Vitamin K Food Sources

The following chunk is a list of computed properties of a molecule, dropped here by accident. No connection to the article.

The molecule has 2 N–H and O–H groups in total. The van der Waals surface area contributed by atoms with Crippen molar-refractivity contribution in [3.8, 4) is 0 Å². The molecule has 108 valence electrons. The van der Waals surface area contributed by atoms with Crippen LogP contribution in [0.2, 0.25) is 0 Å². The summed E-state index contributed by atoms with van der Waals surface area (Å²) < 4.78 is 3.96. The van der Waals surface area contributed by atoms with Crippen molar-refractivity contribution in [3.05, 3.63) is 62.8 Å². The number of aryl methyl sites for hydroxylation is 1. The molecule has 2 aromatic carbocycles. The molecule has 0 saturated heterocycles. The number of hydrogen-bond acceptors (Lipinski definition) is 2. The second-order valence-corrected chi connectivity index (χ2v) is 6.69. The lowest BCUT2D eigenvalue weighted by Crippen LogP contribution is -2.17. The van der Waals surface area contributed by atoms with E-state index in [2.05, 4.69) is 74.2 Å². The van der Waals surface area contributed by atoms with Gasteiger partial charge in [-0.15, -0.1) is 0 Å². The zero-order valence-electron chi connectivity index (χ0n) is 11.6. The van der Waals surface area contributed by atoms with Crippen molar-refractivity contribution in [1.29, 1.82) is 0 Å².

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The U. S. Institute of Medicine (IOM) updated Estimated Average Requirements (EARs) and Recommended Dietary Allowances (RDAs) for vitamin K in 1998. The IOM does not distinguish between K1 and K2 – both are counted as vitamin K. At that time, sufficient information was not available to establish EARs and RDAs for vitamin K. In instances such as these, the board sets Adequate Intakes (AIs), with the understanding that at some later date, AIs will be replaced by more exact information. The current AIs for adult women and men ages 19 and up are 90 and 120 μg/day, respectively. AI for pregnancy is 90 μg/day. AI for lactation is 90 μg/day. For infants up to 12 months, the AI is 2. 0-2. 5 μg/day; for children ages 1–18 years the AI increases with age from 30 to 75 μg/day. As for safety, the IOM sets tolerable upper intake levels (known as ULs) for vitamins and minerals when evidence is sufficient. Vitamin K has no UL, as human data for adverse effects from high doses are inadequate. Collectively, the EARs, RDAs, AIs and ULs are referred to as Dietary Reference Intakes.